When thou goest in to any of the great, remember that Another from above sees what is passing, and that thou shouldst please Him rather than man. He therefore asks thee:—
“In the Schools, what didst thou call exile, imprisonment, bonds, death and shame?”
“I called them things indifferent.”
“What then dost thou call them now? Are they at all changed?”
“Is it then thou that art changed?”
“Say then, what are things indifferent?”
“Things that are not in our power.”
“Say then, what follows?”
“That things which are not in our power are nothing to me.”
“Say also what things you hold to be good.”
“A will such as it ought to be, and a right use of the things of sense.”
“And what is the end?”
“To follow Thee!”
“That Socrates should ever have been so treated by the Athenians!”
Slave! why say “Socrates”? Speak of the thing as it is: That ever then the poor body of Socrates should have been dragged away and haled by main force to prison! That ever hemlock should have been given to the body of Socrates; that that should have breathed its life away!—Do you marvel at this? Do you hold this unjust? Is it for this that you accuse God? Had Socrates no compensation for this? Where then for him was the ideal Good? Whom shall we hearken to, you or him? And what says he?
“If such be the will of God, so let it be.”
Note 1. The accusers of Socrates. See Plato’s Apology.
Nay, young man, for heaven’s sake; but once thou hast heard these words, go home and say to thyself:—“It is not Epictetus that has told me these things: how indeed should he? No, it is some gracious God through him. Else it would never have entered his head to tell me them—he that is not used to speak to any one thus. Well, then, let us not lie under the wrath of God, but be obedient unto Him.”—Nay, indeed; but if a raven by its croaking bears thee any sign, it is not the raven but God that sends the sign through the raven; and if He signifies anything to thee through human voice, will He not cause the man to say these words to thee, that thou mayest know the power of the Divine—how He sends a sign to some in one way and to others in another, and on the greatest and highest matters of all signifies His will through the noblest messenger?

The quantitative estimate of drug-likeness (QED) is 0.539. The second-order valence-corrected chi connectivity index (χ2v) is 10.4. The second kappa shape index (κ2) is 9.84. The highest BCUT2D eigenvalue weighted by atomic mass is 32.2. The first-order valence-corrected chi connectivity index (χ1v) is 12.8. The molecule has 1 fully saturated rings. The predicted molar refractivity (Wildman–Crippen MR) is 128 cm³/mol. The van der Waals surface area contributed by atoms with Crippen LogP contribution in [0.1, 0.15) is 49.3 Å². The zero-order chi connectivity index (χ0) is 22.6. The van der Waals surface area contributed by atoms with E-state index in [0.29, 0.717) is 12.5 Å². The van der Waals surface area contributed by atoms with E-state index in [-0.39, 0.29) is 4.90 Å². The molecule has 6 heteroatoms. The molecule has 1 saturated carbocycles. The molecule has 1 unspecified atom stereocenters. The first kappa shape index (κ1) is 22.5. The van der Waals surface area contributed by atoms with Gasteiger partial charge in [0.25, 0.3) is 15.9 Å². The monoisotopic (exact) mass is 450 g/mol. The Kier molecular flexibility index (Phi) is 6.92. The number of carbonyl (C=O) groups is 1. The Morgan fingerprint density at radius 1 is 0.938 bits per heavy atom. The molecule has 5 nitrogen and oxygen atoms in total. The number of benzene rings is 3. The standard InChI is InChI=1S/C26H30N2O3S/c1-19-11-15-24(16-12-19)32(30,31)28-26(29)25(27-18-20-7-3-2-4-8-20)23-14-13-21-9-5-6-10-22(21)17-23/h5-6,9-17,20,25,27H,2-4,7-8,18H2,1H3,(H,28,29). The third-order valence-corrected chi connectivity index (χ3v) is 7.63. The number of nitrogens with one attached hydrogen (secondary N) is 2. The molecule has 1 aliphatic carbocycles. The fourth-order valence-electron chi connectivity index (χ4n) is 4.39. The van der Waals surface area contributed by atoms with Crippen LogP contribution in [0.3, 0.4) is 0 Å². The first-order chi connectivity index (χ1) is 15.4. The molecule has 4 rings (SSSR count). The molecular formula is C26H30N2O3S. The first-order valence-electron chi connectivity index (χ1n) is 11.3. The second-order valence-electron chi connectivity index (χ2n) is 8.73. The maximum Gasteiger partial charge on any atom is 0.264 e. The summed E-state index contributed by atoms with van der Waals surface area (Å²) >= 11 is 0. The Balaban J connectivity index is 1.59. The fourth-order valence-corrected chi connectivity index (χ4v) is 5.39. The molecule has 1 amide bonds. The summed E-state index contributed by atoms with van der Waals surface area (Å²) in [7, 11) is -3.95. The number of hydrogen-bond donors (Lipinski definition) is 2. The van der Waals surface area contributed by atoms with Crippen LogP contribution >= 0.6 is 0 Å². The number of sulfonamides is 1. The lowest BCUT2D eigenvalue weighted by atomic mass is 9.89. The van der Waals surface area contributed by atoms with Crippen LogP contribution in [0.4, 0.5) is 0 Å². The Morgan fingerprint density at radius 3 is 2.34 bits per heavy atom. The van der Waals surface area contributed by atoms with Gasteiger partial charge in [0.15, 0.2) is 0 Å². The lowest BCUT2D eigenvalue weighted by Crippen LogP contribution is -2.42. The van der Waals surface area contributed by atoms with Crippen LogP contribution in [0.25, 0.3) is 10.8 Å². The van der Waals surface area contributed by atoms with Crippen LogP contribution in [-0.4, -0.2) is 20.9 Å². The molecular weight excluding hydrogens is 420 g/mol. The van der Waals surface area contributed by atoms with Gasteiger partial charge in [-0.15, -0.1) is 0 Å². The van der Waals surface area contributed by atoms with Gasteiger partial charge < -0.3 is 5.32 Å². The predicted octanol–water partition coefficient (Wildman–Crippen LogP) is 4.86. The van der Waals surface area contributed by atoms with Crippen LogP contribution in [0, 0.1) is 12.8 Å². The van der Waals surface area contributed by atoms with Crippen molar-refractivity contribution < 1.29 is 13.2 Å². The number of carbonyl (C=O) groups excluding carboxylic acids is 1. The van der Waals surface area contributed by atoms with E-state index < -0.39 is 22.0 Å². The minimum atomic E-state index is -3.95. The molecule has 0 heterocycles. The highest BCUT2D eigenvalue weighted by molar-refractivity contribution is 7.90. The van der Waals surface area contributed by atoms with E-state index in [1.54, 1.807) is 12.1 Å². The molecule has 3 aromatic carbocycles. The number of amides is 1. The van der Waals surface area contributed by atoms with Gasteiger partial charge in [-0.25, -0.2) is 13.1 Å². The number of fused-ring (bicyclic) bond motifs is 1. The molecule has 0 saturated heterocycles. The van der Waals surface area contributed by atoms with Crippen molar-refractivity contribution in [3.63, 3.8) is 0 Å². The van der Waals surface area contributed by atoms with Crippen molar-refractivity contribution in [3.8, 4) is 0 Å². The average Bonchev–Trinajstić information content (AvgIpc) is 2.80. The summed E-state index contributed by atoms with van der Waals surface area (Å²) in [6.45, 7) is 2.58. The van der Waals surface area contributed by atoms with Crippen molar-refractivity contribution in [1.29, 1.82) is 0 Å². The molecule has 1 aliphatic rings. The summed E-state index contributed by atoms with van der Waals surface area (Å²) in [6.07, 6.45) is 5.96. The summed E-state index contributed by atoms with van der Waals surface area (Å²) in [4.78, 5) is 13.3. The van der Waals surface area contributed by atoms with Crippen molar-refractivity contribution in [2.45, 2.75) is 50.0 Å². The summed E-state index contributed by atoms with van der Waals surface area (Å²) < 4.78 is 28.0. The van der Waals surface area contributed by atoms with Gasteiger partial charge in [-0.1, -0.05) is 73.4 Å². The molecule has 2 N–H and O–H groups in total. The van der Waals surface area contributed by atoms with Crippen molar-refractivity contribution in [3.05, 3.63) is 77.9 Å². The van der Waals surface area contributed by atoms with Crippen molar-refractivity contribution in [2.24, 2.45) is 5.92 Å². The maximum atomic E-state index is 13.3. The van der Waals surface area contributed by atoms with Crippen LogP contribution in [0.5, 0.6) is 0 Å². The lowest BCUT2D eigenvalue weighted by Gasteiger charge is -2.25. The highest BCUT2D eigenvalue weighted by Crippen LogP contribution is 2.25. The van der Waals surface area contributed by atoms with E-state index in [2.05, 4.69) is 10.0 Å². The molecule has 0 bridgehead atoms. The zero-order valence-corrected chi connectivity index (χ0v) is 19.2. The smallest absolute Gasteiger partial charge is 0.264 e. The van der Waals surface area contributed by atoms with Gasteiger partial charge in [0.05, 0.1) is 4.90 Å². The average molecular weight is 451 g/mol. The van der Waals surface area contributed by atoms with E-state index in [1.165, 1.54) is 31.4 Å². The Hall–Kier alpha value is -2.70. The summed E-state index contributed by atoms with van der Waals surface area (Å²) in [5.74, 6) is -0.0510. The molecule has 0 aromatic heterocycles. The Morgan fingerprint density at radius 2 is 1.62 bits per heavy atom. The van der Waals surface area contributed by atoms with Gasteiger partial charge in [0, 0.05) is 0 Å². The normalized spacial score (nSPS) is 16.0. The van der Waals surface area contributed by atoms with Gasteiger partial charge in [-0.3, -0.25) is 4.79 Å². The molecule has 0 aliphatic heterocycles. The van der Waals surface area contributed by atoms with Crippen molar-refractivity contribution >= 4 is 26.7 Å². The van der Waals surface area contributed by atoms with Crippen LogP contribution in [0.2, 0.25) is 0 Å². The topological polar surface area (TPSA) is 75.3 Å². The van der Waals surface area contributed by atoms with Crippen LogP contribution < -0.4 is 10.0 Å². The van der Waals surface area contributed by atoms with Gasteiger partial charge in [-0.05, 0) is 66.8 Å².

What else does the poet mean:—
I spake unto him erst Myself, and sent
Hermes the shining One, to check and warn him,
The husband not to slay, nor woo the wife!
In the same way my friend Heraclitus, who had a trifling suit about a petty farm at Rhodes, first showed the judges that his cause was just, and then at the finish cried, “I will not entreat you; nor do I care what sentence you pass. It is you who are on your trial, not I!”—And so he ended the case. 1
Note 1. Or, “And so he lost his case” (Long).
As for us, we behave like a herd of deer. When they flee from the huntsman’s feathers 1 in affright, which way do they turn? What haven of safety do they make for? Why, they rush upon the nets! And thus they perish by confounding what they should fear with that wherein no danger lies…. Not death or pain is to be feared, but the fear of death or pain. Well said the poet therefore:—
Death has no terror; only a Death of shame!
Note 1. Colored feathers fixed to ropes partly surrounding the cover.
How is it then that certain external things are said to be natural, and others contrary to Nature?
Why, just as it might be said if we stood alone and apart from others. A foot, for instance, I will allow it is natural should be clean. But if you take it as a foot, and as a thing which does not stand by itself, it will beseem it (if need be) to walk in the mud, to tread on thorns, and sometimes even to be cut off, for the benefit of the whole body; else it is no longer a foot. In some such way we should conceive of ourselves also. What art thou?—A man.—Looked at as standing by thyself and separate, it is natural for thee in health and wealth long to live. But looked at as a Man, and only as a part of a Whole, it is for that Whole’s sake that thou shouldst at one time fall sick, at another brave the perils of the sea, again, know the meaning of want and perhaps die an early death. Why then repine? Knowest thou not that as the foot is no more a foot if detached from the body, so thou in like case art no longer a Man? For what is a Man? A part of a City:—first, of the City of Gods and Men; next, of that which ranks nearest it, a miniature of the universal City…. In such a body, in such a world enveloping us, among lives like these, such things must happen to one or another. Thy part, then, being here, is to speak of these things as is meet, and to order them as befits the matter.
That was a good reply which Diogenes made to a man who asked him for letters of recommendation.—“That you are a man, he will know when he sees you;—whether a good or bad one, he will know if he has any skill in discerning the good and the bad. But if he has none, he will never know, though I write to him a thousand times.”—It is as though a piece of silver money desired to be recommended to some one to be tested. If the man be a good judge of silver, he will know: the coin will tell its own tale.